The work of the Central Council is quite remarkable in that it made it possible for Jewish life and religion to return to Germany, in spite of the horrors of the Holocaust. It thus not only served the few Jewish survivors, a disparate group with different backgrounds, nationalities, and traditions, who either somehow remained in Germany, wanted to return to their homeland, or immigrated to Germany after 1950, and aimed to harmonize the various Jewish communities across the nation. But it also, maybe unwittingly, made an extraordinary contribution to Germany’s postwar reputation as a liberal democracy and paved the way for religious and cultural pluralism in Germany. Although that pluralism has expanded over the years through migration, the country’s struggle with a universal acceptance of diversity persists and the question who can be considered to be German is still being posed. Today the Jewish community in Germany continues to grow, in part due to significant immigration by Jews from the former Soviet Union.
The Central Council has also played an important role in defining and influencing Germany’s memory culture, not only regarding the crimes of the Nazis and the building of memorials and museums, but also in the debate and long-lasting discussion about how to commemorate the victims of the regime of the German Democratic Republic. Germany has been keen to avoid the relativization and comparison of the crimes of the Holocaust in connection with the crimes committed by the East German state from 1961 to the fall of the Wall in 1989.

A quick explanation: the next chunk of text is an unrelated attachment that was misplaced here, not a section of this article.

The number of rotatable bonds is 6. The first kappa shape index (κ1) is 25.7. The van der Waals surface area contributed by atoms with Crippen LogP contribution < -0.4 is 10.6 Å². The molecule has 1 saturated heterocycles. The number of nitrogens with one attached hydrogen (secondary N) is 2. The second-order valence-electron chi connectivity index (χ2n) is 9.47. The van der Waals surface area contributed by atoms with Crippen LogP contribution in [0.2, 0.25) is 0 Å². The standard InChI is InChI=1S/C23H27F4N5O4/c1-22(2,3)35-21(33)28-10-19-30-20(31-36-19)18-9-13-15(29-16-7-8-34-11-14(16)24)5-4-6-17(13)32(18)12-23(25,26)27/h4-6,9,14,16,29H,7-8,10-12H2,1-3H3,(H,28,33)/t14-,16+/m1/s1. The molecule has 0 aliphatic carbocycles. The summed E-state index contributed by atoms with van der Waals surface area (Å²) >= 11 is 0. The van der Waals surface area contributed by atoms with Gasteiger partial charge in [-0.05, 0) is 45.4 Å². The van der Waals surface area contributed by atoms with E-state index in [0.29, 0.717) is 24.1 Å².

The Central Council’s activities are not limited to Germany. Its international efforts are driven by the mandate that Jews around the world share a responsibility for each other and it is active in its international cooperation with other Jewish organizations. The security and safety of the Jewish communities are the primary goal of this engagement. The Central Council is a member of the European Jewish Congress, the World Jewish Congress, as well as the Conference on Jewish Material Claims against Germany, which represents the claims of Jewish victims of the Nazis and the survivors of the Holocaust.